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Women Commuters Travel Safe in Innovative Bus Scheme in Pakistan

Women students and workers travel free from harassment in the BRT buses, which reserves seats for them in the conservative region of Khyber Pakhtunkhwa.

Women students and workers travel free from harassment in the BRT buses, which reserves seats for them in the conservative region of Khyber Pakhtunkhwa.

PESHAWAR, Jan 4 2023 (IPS) - A bus rapid transport (BRT) system in Peshawar is benefiting female students and working women by providing a safe journey – something women passengers could not take for granted on regular public transport.

“Prior to the launch of the Bus Rapid Transit (BRT) system, girls faced enormous hardships in reaching colleges and universities, but now, we don’t have any issue in getting to our respective institutions in a timely manner,” Javeria Khan, 21, a student at the University of Peshawar, told IPS.

She said that two of her elder sisters had left education after completion of secondary school because of a lack of proper transportation services.

“Now, there is a sea-change as far transportation is concerned; thanks to BRT through, we reach home on time without any hindrance,” Javeria, a student at the Department of Chemistry, said.

The Khyber Pakhtunkhwa, one of Pakistan’s four provinces, is considered conservative where most women cover their faces while venturing out in public and avoid traveling with men in buses; the new service has proved a blessing for the female population living in the capital city of Peshawar.

There is a 27 km long corridor with as many stations to facilitate about 400,000 people every day, including 20 percent women.

BRT launched in April 2020, fleet contains a fleet of 150 air-conditioned buses imported from China, which charge people USD 0.24 from the first to the last station, and the fare is only USD 0.09 for a single stop.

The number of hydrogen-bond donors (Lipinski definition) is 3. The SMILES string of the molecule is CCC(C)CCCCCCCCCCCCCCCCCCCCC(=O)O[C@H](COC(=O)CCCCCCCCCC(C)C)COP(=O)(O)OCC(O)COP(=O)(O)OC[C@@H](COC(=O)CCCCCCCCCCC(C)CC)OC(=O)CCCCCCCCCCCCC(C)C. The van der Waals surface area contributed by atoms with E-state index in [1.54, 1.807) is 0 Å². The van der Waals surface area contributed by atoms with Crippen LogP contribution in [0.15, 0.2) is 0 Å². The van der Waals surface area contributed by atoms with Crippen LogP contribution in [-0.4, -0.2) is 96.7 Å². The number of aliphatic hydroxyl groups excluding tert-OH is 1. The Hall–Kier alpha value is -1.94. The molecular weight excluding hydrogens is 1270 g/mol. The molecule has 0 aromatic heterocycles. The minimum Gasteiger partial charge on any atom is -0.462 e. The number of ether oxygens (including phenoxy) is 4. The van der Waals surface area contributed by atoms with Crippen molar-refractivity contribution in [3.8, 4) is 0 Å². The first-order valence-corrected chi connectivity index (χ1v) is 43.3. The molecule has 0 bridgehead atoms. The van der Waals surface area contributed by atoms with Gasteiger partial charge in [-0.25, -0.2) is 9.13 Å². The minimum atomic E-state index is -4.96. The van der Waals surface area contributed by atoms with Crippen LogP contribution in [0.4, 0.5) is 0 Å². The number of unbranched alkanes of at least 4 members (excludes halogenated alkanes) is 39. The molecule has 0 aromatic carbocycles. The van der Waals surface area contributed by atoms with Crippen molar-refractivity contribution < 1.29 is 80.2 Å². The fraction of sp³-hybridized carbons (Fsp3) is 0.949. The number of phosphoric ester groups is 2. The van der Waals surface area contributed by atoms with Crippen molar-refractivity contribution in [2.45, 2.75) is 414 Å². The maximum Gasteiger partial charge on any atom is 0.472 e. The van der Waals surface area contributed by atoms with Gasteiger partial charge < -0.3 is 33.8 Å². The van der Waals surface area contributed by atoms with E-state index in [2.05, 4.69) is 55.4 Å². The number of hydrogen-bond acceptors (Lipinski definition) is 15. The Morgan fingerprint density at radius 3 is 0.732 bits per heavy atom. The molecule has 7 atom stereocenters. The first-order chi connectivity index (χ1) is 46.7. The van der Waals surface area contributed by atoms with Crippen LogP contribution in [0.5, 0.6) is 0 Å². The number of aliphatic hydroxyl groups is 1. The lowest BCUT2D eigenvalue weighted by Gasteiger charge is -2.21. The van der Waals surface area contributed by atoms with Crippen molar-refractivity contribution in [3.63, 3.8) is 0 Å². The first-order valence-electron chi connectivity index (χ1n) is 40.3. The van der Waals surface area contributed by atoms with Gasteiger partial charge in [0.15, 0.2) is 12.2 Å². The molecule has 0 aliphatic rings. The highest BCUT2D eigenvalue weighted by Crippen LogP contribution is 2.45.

“We have allocated 25 seats to women in each bus, so they don’t face any harassment. The buses go along the main road, which provides a service to the general public as well as the students,” Umair Khan, spokesman for BRT, told IPS.

Before the BRT, there were complaints of harassment and high fares charged by private buses, which deterred the women from traveling, he said. “Now, women have separate compartments with security measures in place to ensure the safe journey of all the commuters.”

In February 2022, the BRT received Gold Standard Award for transforming transport through its clean technology buses and promoting non-motorized traffic. A month before, it received the certificate of International Sustainable Award from the International Transport Organization, while UN Women has also honored the BRT for providing a safe traveling facility to women.

Transport Ticketing Global, UK presented the award to BRT for easing the lives of a large segment of society using innovative solutions, Khan said.

A local resident, Palwasha Bibi, 30, told IPS that she thinks that the BRT has been constructed to assist women workers.